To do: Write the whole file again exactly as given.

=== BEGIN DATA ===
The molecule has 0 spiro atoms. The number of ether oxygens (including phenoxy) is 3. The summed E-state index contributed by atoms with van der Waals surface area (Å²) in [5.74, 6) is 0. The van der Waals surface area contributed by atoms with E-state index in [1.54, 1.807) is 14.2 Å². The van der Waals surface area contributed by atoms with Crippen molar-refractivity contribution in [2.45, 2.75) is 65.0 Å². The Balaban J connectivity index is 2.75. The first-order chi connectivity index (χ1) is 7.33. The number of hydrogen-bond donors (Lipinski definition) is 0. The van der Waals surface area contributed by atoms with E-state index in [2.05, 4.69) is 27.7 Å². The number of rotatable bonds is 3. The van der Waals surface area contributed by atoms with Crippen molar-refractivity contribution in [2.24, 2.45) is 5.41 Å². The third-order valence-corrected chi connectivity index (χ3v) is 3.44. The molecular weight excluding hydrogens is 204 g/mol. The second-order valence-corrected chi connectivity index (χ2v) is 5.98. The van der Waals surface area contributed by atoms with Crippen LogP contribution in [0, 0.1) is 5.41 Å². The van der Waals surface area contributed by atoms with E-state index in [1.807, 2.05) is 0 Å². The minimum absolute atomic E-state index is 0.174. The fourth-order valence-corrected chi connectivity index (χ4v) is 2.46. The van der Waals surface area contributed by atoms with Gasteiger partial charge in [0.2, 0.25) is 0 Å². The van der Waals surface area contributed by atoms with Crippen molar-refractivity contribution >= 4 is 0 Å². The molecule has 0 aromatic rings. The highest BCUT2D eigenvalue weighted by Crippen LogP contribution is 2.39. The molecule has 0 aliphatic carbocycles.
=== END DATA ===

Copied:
The molecule has 0 spiro atoms. The number of ether oxygens (including phenoxy) is 3. The summed E-state index contributed by atoms with van der Waals surface area (Å²) in [5.74, 6) is 0. The van der Waals surface area contributed by atoms with E-state index in [1.54, 1.807) is 14.2 Å². The van der Waals surface area contributed by atoms with Crippen molar-refractivity contribution in [2.45, 2.75) is 65.0 Å². The Balaban J connectivity index is 2.75. The first-order chi connectivity index (χ1) is 7.33. The number of hydrogen-bond donors (Lipinski definition) is 0. The van der Waals surface area contributed by atoms with E-state index in [2.05, 4.69) is 27.7 Å². The number of rotatable bonds is 3. The van der Waals surface area contributed by atoms with Crippen molar-refractivity contribution in [2.24, 2.45) is 5.41 Å². The third-order valence-corrected chi connectivity index (χ3v) is 3.44. The molecular weight excluding hydrogens is 204 g/mol. The second-order valence-corrected chi connectivity index (χ2v) is 5.98. The van der Waals surface area contributed by atoms with Crippen LogP contribution in [0, 0.1) is 5.41 Å². The van der Waals surface area contributed by atoms with E-state index in [1.807, 2.05) is 0 Å². The minimum absolute atomic E-state index is 0.174. The fourth-order valence-corrected chi connectivity index (χ4v) is 2.46. The van der Waals surface area contributed by atoms with Gasteiger partial charge in [0.2, 0.25) is 0 Å². The van der Waals surface area contributed by atoms with Crippen molar-refractivity contribution >= 4 is 0 Å². The molecule has 0 aromatic rings. The highest BCUT2D eigenvalue weighted by Crippen LogP contribution is 2.39. The molecule has 0 aliphatic carbocycles.